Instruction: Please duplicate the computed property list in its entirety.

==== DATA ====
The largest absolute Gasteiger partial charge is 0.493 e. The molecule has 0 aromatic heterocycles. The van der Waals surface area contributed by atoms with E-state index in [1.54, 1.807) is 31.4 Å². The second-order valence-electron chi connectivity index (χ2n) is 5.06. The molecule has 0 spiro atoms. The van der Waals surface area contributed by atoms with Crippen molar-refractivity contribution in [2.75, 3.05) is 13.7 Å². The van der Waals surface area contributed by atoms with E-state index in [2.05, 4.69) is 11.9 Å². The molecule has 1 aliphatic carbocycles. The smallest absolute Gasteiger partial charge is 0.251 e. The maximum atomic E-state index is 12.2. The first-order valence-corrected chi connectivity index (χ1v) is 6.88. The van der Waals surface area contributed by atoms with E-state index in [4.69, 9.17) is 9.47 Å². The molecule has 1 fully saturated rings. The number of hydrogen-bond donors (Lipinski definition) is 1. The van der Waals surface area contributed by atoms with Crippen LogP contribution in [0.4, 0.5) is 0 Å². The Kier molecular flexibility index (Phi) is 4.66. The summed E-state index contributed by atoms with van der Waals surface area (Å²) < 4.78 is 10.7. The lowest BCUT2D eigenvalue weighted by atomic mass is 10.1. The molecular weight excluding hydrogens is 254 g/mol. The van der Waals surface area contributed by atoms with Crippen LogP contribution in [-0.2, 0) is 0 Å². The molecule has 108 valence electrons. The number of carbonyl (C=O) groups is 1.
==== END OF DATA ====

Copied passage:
The largest absolute Gasteiger partial charge is 0.493 e. The molecule has 0 aromatic heterocycles. The van der Waals surface area contributed by atoms with E-state index in [1.54, 1.807) is 31.4 Å². The second-order valence-electron chi connectivity index (χ2n) is 5.06. The molecule has 0 spiro atoms. The van der Waals surface area contributed by atoms with Crippen molar-refractivity contribution in [2.75, 3.05) is 13.7 Å². The van der Waals surface area contributed by atoms with E-state index in [2.05, 4.69) is 11.9 Å². The molecule has 1 aliphatic carbocycles. The smallest absolute Gasteiger partial charge is 0.251 e. The maximum atomic E-state index is 12.2. The first-order valence-corrected chi connectivity index (χ1v) is 6.88. The van der Waals surface area contributed by atoms with E-state index in [4.69, 9.17) is 9.47 Å². The molecule has 1 fully saturated rings. The number of hydrogen-bond donors (Lipinski definition) is 1. The van der Waals surface area contributed by atoms with Crippen LogP contribution in [0.4, 0.5) is 0 Å². The Kier molecular flexibility index (Phi) is 4.66. The summed E-state index contributed by atoms with van der Waals surface area (Å²) < 4.78 is 10.7. The lowest BCUT2D eigenvalue weighted by atomic mass is 10.1. The molecular weight excluding hydrogens is 254 g/mol. The van der Waals surface area contributed by atoms with Crippen LogP contribution in [-0.2, 0) is 0 Å². The molecule has 108 valence electrons. The number of carbonyl (C=O) groups is 1.